NewsChaos in the Capitol


Rep. Tim Ryan launches probe into Capitol attack; 3 Ohio representatives who voted for objections respond

What went wrong?
Capitol riots
Posted at 6:02 PM, Jan 07, 2021
and last updated 2021-01-07 19:34:15-05

WASHINGTON — Youngstown Congressman Tim Ryan is promising a House subcommittee investigation into events surrounding Wednesday's violence at the U.S. Capitol and what went wrong.

Violence erupted outside and inside the complex during a protest by Trump supporters challenging the results of the November election leaving one person dead and others injured.

Ryan chairs the House subcommittee that oversees funding for Capitol police and says he was assured the day before that the demonstration would be handled appropriately — only to witness the chaos that ensued.

"We must get to the bottom of these breakdowns and prevent them from ever happening again," said Ryan, who is particularly concerned over why Capitol Police were not reinforced sooner and the length of time it took for National Guard to be deployed.

"We recognize the bravery of the Capitol Police and law enforcement officers who protected us," said Ryan. "At the same time, it is obvious there was a severe systemic failure."

Meanwhile, the Chief of Police for the United States Capitol Police said his department will investigate what transpired in what he called a "valiant" response when faced with thousands involved in "riotous" actions.

Ryan also expressed concern over the role President Trump may have played earlier during a rally of supporters.

"He whipped that crowd into a frenzy in the morning and sent them down to the Capitol and said, 'You gotta be strong and not weak if you want to take over your country,'" said Ryan.

He also questioned the continued support offive Republican Congressmen who, just hours after the violence, voted to decertify the election results.

"To me, this is perpetuating the lies that President Trump has told," said Ryan.

Here in Ohio, House Minority Leader Emilia Strong Sykes (D-Akron) called it an "attempted coup" and called on "every Republican leader to immediately condemn Donald Trump and call on the domestic terrorists to leave the U.S. Capitol immediately."

Three of the five Republican representatives from Ohio who voted to object to the counting of the Electoral College votes provided statements to News 5 about their decisions.

Representative Jim Jordan, a ranking member of the House Judiciary Committee who represents Ohio's 4th district, stated, "Americans support peaceful protests, First Amendment activity, and the men and women of law enforcement. What happened today is wrong and is not what America is about."

Eighth District Representative Warren Davidson provided this statement:

“There is no excuse for rioters’ actions yesterday, and their actions are rightly condemned. The Constitution protects peaceful protest, not riots or rioters.

"After ensuring that my staff in the D.C. office returned home safe, I returned to the business of the House, to join debate on election integrity in Arizona and Pennsylvania. I’m disappointed that Senators withdrew principled objections, preventing further debate.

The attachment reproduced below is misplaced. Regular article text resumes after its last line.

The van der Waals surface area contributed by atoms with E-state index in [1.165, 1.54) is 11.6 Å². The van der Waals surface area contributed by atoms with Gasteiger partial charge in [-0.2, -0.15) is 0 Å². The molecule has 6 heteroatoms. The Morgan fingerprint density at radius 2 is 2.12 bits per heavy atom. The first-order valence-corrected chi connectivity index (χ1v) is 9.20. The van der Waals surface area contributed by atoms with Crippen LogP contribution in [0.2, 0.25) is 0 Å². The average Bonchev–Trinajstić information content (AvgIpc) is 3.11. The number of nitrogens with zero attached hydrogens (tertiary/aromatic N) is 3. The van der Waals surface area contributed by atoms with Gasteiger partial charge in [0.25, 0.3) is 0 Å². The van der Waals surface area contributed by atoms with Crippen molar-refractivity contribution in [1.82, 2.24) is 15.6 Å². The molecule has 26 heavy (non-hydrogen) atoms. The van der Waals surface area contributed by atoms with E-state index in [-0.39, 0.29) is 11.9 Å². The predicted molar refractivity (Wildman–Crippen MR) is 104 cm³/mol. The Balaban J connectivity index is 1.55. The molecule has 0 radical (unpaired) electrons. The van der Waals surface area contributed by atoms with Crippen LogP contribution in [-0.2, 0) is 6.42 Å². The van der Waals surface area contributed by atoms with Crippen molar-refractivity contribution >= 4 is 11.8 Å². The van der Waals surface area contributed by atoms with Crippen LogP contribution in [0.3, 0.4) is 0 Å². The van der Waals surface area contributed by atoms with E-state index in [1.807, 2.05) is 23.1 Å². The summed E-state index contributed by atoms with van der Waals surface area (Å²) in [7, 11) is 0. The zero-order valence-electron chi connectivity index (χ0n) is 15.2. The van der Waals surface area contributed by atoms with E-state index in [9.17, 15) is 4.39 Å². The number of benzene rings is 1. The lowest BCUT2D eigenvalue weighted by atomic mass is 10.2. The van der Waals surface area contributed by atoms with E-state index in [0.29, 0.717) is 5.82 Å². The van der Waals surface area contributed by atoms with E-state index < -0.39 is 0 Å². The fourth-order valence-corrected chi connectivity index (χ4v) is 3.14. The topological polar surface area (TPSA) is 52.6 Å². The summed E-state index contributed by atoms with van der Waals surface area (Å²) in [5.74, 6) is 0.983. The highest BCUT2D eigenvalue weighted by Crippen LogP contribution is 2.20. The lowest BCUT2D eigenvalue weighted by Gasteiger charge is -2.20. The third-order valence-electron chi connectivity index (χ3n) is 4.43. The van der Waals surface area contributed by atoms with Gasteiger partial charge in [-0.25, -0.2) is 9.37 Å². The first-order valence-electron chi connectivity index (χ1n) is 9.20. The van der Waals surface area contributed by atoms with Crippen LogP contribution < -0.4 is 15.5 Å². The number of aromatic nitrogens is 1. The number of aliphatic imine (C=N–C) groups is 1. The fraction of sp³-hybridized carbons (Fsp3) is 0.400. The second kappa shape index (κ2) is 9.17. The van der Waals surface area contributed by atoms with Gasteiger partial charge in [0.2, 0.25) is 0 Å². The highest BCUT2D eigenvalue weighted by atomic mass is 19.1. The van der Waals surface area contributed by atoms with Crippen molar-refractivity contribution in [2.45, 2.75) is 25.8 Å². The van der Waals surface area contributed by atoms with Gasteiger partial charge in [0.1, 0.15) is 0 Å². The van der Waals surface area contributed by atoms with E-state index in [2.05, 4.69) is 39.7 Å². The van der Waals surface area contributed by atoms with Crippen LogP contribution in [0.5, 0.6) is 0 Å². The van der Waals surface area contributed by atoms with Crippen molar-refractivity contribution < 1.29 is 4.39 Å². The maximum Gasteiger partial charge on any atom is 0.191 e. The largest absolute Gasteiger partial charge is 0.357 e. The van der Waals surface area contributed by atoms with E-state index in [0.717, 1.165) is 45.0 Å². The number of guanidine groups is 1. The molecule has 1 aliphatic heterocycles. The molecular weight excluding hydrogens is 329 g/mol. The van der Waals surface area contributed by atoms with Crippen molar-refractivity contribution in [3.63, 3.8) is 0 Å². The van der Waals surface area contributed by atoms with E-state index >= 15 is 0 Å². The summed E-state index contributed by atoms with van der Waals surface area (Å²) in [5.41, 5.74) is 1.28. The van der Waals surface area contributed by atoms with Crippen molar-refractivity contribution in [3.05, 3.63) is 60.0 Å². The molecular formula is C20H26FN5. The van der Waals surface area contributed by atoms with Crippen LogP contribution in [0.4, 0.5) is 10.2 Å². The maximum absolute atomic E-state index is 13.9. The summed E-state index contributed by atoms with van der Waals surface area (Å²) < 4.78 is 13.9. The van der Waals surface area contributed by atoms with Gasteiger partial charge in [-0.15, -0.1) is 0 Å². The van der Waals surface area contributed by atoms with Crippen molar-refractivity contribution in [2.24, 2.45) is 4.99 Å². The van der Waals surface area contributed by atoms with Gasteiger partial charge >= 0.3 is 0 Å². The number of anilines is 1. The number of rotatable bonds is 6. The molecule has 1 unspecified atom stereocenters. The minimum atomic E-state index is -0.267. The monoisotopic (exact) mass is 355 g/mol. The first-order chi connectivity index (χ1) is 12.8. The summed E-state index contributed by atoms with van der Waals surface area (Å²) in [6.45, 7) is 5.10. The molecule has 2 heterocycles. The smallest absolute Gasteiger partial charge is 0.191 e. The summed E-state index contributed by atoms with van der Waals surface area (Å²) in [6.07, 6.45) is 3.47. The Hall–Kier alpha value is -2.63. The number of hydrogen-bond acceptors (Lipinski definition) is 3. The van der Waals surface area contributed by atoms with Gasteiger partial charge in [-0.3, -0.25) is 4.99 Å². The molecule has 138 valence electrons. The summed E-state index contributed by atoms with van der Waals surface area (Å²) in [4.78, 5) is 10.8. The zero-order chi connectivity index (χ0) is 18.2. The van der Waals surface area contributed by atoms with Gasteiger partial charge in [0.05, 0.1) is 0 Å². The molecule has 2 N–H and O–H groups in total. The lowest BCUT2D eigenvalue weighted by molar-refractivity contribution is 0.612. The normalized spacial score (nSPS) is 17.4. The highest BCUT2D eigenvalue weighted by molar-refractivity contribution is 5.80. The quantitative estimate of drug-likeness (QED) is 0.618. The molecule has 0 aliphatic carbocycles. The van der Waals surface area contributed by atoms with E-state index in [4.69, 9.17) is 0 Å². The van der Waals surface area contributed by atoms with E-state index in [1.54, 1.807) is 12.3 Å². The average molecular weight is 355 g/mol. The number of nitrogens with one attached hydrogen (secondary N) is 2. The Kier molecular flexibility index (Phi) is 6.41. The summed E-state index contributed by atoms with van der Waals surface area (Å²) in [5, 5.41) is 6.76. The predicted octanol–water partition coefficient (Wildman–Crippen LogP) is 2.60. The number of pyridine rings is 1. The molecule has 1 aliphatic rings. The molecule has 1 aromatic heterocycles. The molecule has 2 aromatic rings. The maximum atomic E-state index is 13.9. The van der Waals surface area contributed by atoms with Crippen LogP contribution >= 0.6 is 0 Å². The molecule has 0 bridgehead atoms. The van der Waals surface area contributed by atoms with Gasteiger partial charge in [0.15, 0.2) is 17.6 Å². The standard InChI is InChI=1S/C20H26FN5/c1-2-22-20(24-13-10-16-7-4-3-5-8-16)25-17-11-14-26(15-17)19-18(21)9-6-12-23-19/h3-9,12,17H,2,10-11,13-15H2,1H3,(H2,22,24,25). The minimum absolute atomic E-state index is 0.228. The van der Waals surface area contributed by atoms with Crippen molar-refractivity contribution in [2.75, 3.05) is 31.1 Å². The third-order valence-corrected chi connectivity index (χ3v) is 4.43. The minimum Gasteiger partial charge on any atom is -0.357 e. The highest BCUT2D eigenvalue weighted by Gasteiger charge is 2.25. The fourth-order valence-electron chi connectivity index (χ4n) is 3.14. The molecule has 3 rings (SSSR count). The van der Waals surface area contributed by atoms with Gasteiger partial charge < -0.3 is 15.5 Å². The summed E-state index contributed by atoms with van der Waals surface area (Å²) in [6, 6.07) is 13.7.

“In Congress, we fight with reasoned arguments and recorded votes. The debate remains essential to properly safeguarding the hard-won principle that all citizens have equal protection. That is violated when elections fail by law or practice.

“I voted with my district, representing the concerns of Ohio’s 8th District residents. I objected to electors from Arizona and Pennsylvania, where numerous systemic issues threatened to undermine the equal protection principle of ‘one person, one vote.’ No debate was permitted on other states, so they were accepted without debate or recorded vote.”

Congressman Bill Johnson, a Republican representing Eastern and Southeastern Ohio, stated:

"America solves problems transparently and democratically. There were several widely reported irregularities and unconstitutional actions taken by partisan officials in battleground states during last year’s election. Around 250,000 people that voted for President Trump in my district feel their voices were disenfranchised because of the unconstitutional acts of officials and judges in other states. The Constitution demands that state legislatures (not elected officials, judges, or voting officials) make state election laws, and it demands that Congress look at those issues and bring them to light. That would have happened yesterday whether the violence occurred or not. It is critically important for the American people to believe that election outcomes are fair and just.

"Yesterday’s certification was a necessary process, and I believe there were constitutional violations that occurred. That’s why I voted to object to the certifications of Pennsylvania and Arizona - the only states that had the necessary Senate support requiring a vote. This was not an attempt to overturn the Electoral College. It was about bringing light to the fact that some states violated their own constitutions, thus the US Constitution – and that is wrong, and it must be remedied in future elections."

Claims of voter fraud in other states have been widely discredited by both Republican and Democratic election officials in their respective states, and when various legal challenges by Trump's legal team were thrown out of court.